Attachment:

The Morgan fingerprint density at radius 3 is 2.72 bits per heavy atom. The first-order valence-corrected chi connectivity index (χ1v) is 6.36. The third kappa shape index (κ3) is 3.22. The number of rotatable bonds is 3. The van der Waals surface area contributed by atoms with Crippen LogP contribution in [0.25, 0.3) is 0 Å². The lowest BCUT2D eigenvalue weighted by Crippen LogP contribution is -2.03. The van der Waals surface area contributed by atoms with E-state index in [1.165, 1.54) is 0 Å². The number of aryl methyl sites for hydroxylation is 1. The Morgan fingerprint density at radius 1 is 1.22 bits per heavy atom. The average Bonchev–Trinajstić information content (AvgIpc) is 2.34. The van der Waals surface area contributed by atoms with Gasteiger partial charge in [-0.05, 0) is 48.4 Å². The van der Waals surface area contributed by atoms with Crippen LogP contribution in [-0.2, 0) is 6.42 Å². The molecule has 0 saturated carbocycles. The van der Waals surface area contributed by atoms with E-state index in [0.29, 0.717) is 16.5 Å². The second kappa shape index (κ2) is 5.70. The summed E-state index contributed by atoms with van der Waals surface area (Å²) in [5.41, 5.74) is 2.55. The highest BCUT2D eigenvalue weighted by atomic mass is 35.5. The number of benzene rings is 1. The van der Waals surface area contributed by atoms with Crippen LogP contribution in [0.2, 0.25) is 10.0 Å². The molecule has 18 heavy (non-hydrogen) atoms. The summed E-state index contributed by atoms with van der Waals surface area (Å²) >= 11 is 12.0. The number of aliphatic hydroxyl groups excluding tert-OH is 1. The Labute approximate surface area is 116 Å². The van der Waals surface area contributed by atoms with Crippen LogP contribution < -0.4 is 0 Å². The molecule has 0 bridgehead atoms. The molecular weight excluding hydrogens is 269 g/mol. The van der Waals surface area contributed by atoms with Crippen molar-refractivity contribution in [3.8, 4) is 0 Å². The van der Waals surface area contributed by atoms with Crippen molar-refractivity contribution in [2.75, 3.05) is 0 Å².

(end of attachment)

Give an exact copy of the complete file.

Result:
The Morgan fingerprint density at radius 3 is 2.72 bits per heavy atom. The first-order valence-corrected chi connectivity index (χ1v) is 6.36. The third kappa shape index (κ3) is 3.22. The number of rotatable bonds is 3. The van der Waals surface area contributed by atoms with Crippen LogP contribution in [0.25, 0.3) is 0 Å². The lowest BCUT2D eigenvalue weighted by Crippen LogP contribution is -2.03. The van der Waals surface area contributed by atoms with E-state index in [1.165, 1.54) is 0 Å². The number of aryl methyl sites for hydroxylation is 1. The Morgan fingerprint density at radius 1 is 1.22 bits per heavy atom. The average Bonchev–Trinajstić information content (AvgIpc) is 2.34. The van der Waals surface area contributed by atoms with Gasteiger partial charge in [-0.05, 0) is 48.4 Å². The van der Waals surface area contributed by atoms with Crippen LogP contribution in [-0.2, 0) is 6.42 Å². The molecule has 0 saturated carbocycles. The van der Waals surface area contributed by atoms with E-state index in [0.29, 0.717) is 16.5 Å². The second kappa shape index (κ2) is 5.70. The summed E-state index contributed by atoms with van der Waals surface area (Å²) in [5.41, 5.74) is 2.55. The highest BCUT2D eigenvalue weighted by atomic mass is 35.5. The number of benzene rings is 1. The van der Waals surface area contributed by atoms with Crippen LogP contribution in [0.2, 0.25) is 10.0 Å². The molecule has 18 heavy (non-hydrogen) atoms. The summed E-state index contributed by atoms with van der Waals surface area (Å²) >= 11 is 12.0. The number of aliphatic hydroxyl groups excluding tert-OH is 1. The Labute approximate surface area is 116 Å². The van der Waals surface area contributed by atoms with Crippen LogP contribution < -0.4 is 0 Å². The molecule has 0 bridgehead atoms. The molecular weight excluding hydrogens is 269 g/mol. The van der Waals surface area contributed by atoms with Crippen molar-refractivity contribution in [3.8, 4) is 0 Å². The van der Waals surface area contributed by atoms with Crippen molar-refractivity contribution in [2.75, 3.05) is 0 Å².